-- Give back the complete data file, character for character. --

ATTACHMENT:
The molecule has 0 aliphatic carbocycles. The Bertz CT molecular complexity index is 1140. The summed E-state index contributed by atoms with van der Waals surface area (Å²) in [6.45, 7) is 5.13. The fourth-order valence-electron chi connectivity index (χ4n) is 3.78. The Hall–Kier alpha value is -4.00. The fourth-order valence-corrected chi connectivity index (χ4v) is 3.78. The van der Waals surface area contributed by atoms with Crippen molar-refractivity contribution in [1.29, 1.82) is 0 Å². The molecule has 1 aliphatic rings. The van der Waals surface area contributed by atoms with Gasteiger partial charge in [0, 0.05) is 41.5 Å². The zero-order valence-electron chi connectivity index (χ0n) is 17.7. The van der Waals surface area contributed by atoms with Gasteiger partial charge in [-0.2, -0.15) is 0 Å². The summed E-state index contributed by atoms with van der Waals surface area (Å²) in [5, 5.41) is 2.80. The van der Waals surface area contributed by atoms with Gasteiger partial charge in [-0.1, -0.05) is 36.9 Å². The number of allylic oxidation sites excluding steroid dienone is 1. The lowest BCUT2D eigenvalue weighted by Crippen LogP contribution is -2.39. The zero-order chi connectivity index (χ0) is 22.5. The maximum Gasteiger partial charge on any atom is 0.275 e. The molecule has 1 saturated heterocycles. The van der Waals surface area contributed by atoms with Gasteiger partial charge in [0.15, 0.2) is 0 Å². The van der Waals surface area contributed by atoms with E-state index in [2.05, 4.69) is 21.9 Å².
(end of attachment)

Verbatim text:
The molecule has 0 aliphatic carbocycles. The Bertz CT molecular complexity index is 1140. The summed E-state index contributed by atoms with van der Waals surface area (Å²) in [6.45, 7) is 5.13. The fourth-order valence-electron chi connectivity index (χ4n) is 3.78. The Hall–Kier alpha value is -4.00. The fourth-order valence-corrected chi connectivity index (χ4v) is 3.78. The van der Waals surface area contributed by atoms with Crippen molar-refractivity contribution in [1.29, 1.82) is 0 Å². The molecule has 1 aliphatic rings. The van der Waals surface area contributed by atoms with Gasteiger partial charge in [0, 0.05) is 41.5 Å². The zero-order valence-electron chi connectivity index (χ0n) is 17.7. The van der Waals surface area contributed by atoms with Gasteiger partial charge in [-0.2, -0.15) is 0 Å². The summed E-state index contributed by atoms with van der Waals surface area (Å²) in [5, 5.41) is 2.80. The van der Waals surface area contributed by atoms with Gasteiger partial charge in [-0.1, -0.05) is 36.9 Å². The number of allylic oxidation sites excluding steroid dienone is 1. The lowest BCUT2D eigenvalue weighted by Crippen LogP contribution is -2.39. The zero-order chi connectivity index (χ0) is 22.5. The maximum Gasteiger partial charge on any atom is 0.275 e. The molecule has 1 saturated heterocycles. The van der Waals surface area contributed by atoms with Gasteiger partial charge in [0.15, 0.2) is 0 Å². The van der Waals surface area contributed by atoms with E-state index in [2.05, 4.69) is 21.9 Å².